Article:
Don’t dive into holiday buys

Don’t dive into holiday buys

Private Property South Africa
Anna-Marie Smith

Agents say that buyers who have an urge to invest in second homes while they are still on holiday show various forms of discretion.

Some potential buyers, they say, will view the same properties on several occasions. They often do so during the same holiday, yet might leave without making a commitment. In many instances these buyers take their time and return during different seasons, to make a point of experiencing varying weather conditions and holiday events before committing to a purchase. Hasty buyers who are unsure of speedy returns are more inclined to make impulse decisions and sign on the dotted line before going back home.

This is cause for concern among bankers, who say that buyers smitten with the idea of buying a holiday or investment home might have become part of a hyped frenzy within property communities. This happens when increased demand results in short supply and, while prices are driven upward, it also creates the perception of scarcity, which in turn motivates urgent purchases.

Don’t go on impulse

Impulse decisions result in many affluent buyers paying inflated prices during high season holiday times. On the other hand current affordability, rather than taking a longer view over five to 10 years, becomes the focal point of middle-income investors. While charming festive periods and memorable family holidays brighten investor interest over peak seasons, keeping up with rental payments during low seasons and economic downturns can be bankrupting.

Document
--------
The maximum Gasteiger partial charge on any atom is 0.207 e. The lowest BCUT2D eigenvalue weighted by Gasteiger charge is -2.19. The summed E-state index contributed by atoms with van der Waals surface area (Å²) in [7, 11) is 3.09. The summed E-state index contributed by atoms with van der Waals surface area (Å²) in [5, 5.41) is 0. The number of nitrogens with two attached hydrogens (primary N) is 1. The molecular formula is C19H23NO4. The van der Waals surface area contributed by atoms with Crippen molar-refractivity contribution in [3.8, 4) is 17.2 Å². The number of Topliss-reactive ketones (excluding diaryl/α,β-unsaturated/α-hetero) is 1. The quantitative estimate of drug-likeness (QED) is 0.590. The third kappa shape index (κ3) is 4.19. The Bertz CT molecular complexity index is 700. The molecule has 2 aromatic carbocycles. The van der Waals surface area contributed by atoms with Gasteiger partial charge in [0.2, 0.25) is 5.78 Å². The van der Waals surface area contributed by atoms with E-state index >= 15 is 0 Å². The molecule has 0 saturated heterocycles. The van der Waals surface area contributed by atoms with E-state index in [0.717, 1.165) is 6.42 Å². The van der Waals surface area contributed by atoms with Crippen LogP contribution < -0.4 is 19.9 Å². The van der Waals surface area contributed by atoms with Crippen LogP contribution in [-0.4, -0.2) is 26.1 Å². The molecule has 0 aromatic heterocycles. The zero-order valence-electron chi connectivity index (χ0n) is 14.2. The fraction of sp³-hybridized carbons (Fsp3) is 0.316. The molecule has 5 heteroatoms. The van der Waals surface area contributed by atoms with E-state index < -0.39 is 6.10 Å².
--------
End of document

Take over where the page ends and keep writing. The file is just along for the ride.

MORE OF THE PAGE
High demand for luxury apartments in coastal nodes, such as KZN’s Umhlanga is due to the exclusive offerings to well-heeled investors, who are prepared to pay a premium for a sought-after lifestyle. However, when visitors from upcountry go property hunting while resident in seaside hotels and guesthouses, they underestimate these values when comparing similar Gauteng properties, says Nicolene Mc Lennon of Remax International Property Group.

She says that winter holiday periods produce ample market interest and good exposure for owners, with minimal real investment interest from passing visitors. Instead, she says that typical buy to let investors are astute, informed and would have completed their research via the Internet, before flying down to make their purchases.

Caution to the wind

Bankers say that it is vital that buyers who develop an interest in property while on holiday in the same area, speak to more than one agent, irrespective of the professional and efficiency of service levels. Bond originator ooba advises prospective buyers to ask pertinent questions related to both current and historic values of properties in specific, as well as surrounding, areas of interest.

Buy to let purchase require long-term calculations to include both high and low season rental income, as well as actual and potential expenses over 12 months. Before bankers grant mortgage loans on holiday purchases, they consider every reality around unexpected incidentals and reduced rental income. Most notably for purchases where long winter months in colder areas, such as in the eastern and southern Cape, hugely reduce rental income for up to six months of the year.

Holiday visitors who lose their hearts to small town living during winter festivals in Knysna and Grahamstown are best off returning in the off-season to make informed decisions.

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